Sri Lanka integrated resort should tap bond markets: CB Governor
COLOMBO (EconomyNext) – A large ‘casino-related’ project has been asked to tap Sri Lanka’s bond markets instead of relying on more bank financing, Central Bank Governor Arjuna Mahendran said.
He said a bank had requested for its single borrower limit to be lifted so that it could fund such a resort.
"So I said no," Mahendran told a business forum in Colombo organized by Fitch Ratings. "It is ridiculous, we have a bond market here.
"We have blue chip companies who are going to banks for their funding needs when there is a bond market and they can easily tap these markets for their liquidity.
"So I think there is a big education process ahead for us on the benefits of funding from the markets. Obviously it is cheaper, it is more reliable and you know it creates liquidity. Obviously some of our corporate titans have not learned the lessons yet."
Commercial Bank Chairman Dharma Dheerasinghe said his bank was lending to prime customers at rates as low as 6.5 percent.
Analysts say it is not clear whether projects that borrow at such rates would be viable when interest rates eventually normalize with bad fiscal policy (Sri Lanka in danger of travelling the PIGS path with low nominal interest rates).
Sri Lanka’s market interest rates are at a historic low, with Treasuries going at yields not seen since the 1970s.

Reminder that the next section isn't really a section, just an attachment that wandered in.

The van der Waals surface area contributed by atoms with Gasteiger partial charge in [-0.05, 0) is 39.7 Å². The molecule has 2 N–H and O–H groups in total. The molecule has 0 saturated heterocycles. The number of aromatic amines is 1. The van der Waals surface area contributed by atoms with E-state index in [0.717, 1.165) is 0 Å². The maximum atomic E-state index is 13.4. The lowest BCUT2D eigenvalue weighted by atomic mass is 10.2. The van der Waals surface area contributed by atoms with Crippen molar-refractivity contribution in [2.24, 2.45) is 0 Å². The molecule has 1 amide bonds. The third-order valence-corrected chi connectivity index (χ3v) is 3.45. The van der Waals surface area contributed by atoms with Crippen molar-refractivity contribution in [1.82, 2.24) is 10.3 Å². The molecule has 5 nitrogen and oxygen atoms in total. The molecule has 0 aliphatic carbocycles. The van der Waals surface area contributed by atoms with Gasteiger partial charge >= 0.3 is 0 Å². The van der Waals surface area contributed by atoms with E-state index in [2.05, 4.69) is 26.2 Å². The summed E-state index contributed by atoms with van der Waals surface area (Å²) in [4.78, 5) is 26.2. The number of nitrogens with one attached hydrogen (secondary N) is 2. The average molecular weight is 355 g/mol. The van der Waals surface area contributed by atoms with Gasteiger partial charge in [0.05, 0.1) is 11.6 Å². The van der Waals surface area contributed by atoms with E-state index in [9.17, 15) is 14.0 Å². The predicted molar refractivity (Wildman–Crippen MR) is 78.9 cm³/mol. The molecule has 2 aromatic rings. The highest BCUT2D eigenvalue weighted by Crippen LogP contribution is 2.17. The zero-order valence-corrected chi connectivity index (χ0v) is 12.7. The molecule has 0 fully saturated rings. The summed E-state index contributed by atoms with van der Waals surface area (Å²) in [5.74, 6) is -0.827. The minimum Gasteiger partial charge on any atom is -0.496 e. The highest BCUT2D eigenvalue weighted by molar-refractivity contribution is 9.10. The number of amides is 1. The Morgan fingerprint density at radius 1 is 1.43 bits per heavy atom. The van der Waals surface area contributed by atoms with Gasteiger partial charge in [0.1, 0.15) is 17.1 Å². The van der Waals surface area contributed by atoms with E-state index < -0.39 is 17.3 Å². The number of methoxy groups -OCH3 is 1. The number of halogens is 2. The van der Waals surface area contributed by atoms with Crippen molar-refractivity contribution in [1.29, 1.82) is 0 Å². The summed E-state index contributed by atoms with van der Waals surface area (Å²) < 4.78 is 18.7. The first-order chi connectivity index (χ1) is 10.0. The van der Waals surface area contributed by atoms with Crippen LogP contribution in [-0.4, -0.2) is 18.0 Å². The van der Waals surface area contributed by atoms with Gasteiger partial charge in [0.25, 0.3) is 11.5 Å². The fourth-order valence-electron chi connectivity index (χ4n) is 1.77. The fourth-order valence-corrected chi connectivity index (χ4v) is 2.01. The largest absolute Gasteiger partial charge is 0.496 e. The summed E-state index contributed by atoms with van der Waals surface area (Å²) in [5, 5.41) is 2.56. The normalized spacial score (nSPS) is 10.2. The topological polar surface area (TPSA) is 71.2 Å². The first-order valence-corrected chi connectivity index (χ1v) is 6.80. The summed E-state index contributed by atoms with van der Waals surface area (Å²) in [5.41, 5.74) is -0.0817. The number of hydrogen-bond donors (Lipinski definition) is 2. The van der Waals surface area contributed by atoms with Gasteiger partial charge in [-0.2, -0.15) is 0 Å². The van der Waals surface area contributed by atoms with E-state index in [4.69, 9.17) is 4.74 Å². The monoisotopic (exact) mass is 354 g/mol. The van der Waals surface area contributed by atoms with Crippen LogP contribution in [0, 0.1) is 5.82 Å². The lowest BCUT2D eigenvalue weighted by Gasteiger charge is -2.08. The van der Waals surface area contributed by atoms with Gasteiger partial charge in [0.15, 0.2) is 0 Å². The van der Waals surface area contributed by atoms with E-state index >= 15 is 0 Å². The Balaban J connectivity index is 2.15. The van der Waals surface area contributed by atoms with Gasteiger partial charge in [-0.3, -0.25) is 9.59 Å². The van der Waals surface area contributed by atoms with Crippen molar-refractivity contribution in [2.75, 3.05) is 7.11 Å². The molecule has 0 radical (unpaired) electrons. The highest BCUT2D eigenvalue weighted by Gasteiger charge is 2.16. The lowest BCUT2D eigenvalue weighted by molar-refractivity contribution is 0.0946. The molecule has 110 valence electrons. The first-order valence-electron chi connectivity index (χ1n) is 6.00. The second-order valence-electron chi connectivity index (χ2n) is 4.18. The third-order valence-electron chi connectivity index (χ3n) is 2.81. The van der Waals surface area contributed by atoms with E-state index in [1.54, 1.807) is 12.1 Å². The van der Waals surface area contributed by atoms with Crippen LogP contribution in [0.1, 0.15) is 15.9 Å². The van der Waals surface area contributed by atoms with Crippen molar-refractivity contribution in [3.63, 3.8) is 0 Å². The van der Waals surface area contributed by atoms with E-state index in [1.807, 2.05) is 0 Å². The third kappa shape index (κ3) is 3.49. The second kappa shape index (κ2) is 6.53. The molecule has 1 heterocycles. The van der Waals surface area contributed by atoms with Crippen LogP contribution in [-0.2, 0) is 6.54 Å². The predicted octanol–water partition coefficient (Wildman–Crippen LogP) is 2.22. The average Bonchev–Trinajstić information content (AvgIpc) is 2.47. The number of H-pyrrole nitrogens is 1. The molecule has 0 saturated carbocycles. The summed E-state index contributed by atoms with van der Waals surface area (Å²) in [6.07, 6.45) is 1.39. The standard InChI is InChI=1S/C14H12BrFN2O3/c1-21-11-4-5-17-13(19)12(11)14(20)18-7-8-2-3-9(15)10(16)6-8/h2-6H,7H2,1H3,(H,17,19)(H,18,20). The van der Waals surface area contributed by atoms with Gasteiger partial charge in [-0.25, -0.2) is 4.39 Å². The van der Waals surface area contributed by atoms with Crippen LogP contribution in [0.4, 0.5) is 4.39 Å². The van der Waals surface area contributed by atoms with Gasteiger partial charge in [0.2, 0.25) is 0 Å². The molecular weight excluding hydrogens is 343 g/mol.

Sri Lanka’s banking system is recovering from a balance of payments crisis triggered by bank financed energy subsidies which were ultimately accommodated by Central Bank credit in 2012 delaying a required interest rate rise.
Corrective measures in 2012 left the currency depreciated from 110 to 130 to the delay, decimating domestic purchasing power, eventually leading to the ouster of the last regime while high rates forced firms to de-leverage and there was also mass-default of gold-backed loans.
But private credit demand had started to pick up from August 2014 as the cycle progressed.
But due to a policy error in failing to sterilizing excess liquidity effectively, Sri Lanka’s rupee has come under pressure again the forex reserves are under pressure, partly due to IMF repayments as warned by analysts. (Sri Lanka may lose forex reserve beauty contest amid ultra-low interest rates)
Sri Lanka’s current interest rates are considered to be unsustainable by many analysts especially after a revised budget raised state sector salaries, cut fuel prices and delayed a 1.5 billion US dollar bond issue scheduled for January.
There has also been a boom in listed corporate bonds, largely because they are tax free, which itself raises the danger that people may buy the bonds without paying proper regard to the credit risk.
But many of the bonds, especially those with higher ratings, have been bought by banks.
Head of Sri Lanka’s Fitch Ratings Maninda Wickramasinghe warned that there was a danger of credit being mis-priced if risks were not properly communicated to market participants.